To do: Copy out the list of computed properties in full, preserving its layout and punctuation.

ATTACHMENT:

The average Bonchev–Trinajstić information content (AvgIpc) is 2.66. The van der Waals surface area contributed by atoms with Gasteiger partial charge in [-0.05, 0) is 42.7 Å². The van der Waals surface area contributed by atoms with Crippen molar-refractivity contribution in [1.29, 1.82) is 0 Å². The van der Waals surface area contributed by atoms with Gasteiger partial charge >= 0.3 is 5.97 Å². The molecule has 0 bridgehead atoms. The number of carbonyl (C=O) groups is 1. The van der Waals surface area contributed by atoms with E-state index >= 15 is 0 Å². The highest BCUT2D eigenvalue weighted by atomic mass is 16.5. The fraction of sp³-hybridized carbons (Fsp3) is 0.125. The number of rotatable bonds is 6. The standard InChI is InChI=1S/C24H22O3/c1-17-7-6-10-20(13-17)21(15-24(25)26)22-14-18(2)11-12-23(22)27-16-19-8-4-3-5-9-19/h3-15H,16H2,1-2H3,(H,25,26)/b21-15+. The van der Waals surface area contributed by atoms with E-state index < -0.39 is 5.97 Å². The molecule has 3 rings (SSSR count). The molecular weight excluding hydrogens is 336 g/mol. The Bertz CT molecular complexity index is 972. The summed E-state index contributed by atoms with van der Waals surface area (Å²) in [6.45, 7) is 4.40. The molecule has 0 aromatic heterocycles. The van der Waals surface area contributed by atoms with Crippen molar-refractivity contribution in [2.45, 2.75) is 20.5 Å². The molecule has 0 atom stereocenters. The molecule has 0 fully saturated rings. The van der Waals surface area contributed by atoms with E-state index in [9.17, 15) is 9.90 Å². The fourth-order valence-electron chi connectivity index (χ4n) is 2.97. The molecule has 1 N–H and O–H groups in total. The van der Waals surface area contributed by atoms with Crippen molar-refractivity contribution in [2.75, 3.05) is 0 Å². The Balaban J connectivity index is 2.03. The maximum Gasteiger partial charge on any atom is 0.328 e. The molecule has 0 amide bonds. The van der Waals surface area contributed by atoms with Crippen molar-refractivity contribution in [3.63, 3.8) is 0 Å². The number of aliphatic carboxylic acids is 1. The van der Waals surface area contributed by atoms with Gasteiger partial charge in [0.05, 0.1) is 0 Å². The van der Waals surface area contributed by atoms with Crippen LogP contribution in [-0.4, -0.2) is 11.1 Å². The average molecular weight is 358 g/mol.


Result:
The average Bonchev–Trinajstić information content (AvgIpc) is 2.66. The van der Waals surface area contributed by atoms with Gasteiger partial charge in [-0.05, 0) is 42.7 Å². The van der Waals surface area contributed by atoms with Crippen molar-refractivity contribution in [1.29, 1.82) is 0 Å². The van der Waals surface area contributed by atoms with Gasteiger partial charge >= 0.3 is 5.97 Å². The molecule has 0 bridgehead atoms. The number of carbonyl (C=O) groups is 1. The van der Waals surface area contributed by atoms with E-state index >= 15 is 0 Å². The highest BCUT2D eigenvalue weighted by atomic mass is 16.5. The fraction of sp³-hybridized carbons (Fsp3) is 0.125. The number of rotatable bonds is 6. The standard InChI is InChI=1S/C24H22O3/c1-17-7-6-10-20(13-17)21(15-24(25)26)22-14-18(2)11-12-23(22)27-16-19-8-4-3-5-9-19/h3-15H,16H2,1-2H3,(H,25,26)/b21-15+. The van der Waals surface area contributed by atoms with E-state index < -0.39 is 5.97 Å². The molecule has 3 rings (SSSR count). The molecular weight excluding hydrogens is 336 g/mol. The Bertz CT molecular complexity index is 972. The summed E-state index contributed by atoms with van der Waals surface area (Å²) in [6.45, 7) is 4.40. The molecule has 0 aromatic heterocycles. The van der Waals surface area contributed by atoms with Crippen molar-refractivity contribution in [2.45, 2.75) is 20.5 Å². The molecule has 0 atom stereocenters. The molecule has 0 fully saturated rings. The van der Waals surface area contributed by atoms with E-state index in [9.17, 15) is 9.90 Å². The fourth-order valence-electron chi connectivity index (χ4n) is 2.97. The molecule has 1 N–H and O–H groups in total. The van der Waals surface area contributed by atoms with Crippen molar-refractivity contribution in [2.75, 3.05) is 0 Å². The Balaban J connectivity index is 2.03. The maximum Gasteiger partial charge on any atom is 0.328 e. The molecule has 0 amide bonds. The van der Waals surface area contributed by atoms with Crippen molar-refractivity contribution in [3.63, 3.8) is 0 Å². The number of aliphatic carboxylic acids is 1. The van der Waals surface area contributed by atoms with Gasteiger partial charge in [0.05, 0.1) is 0 Å². The van der Waals surface area contributed by atoms with Crippen LogP contribution in [-0.4, -0.2) is 11.1 Å². The average molecular weight is 358 g/mol.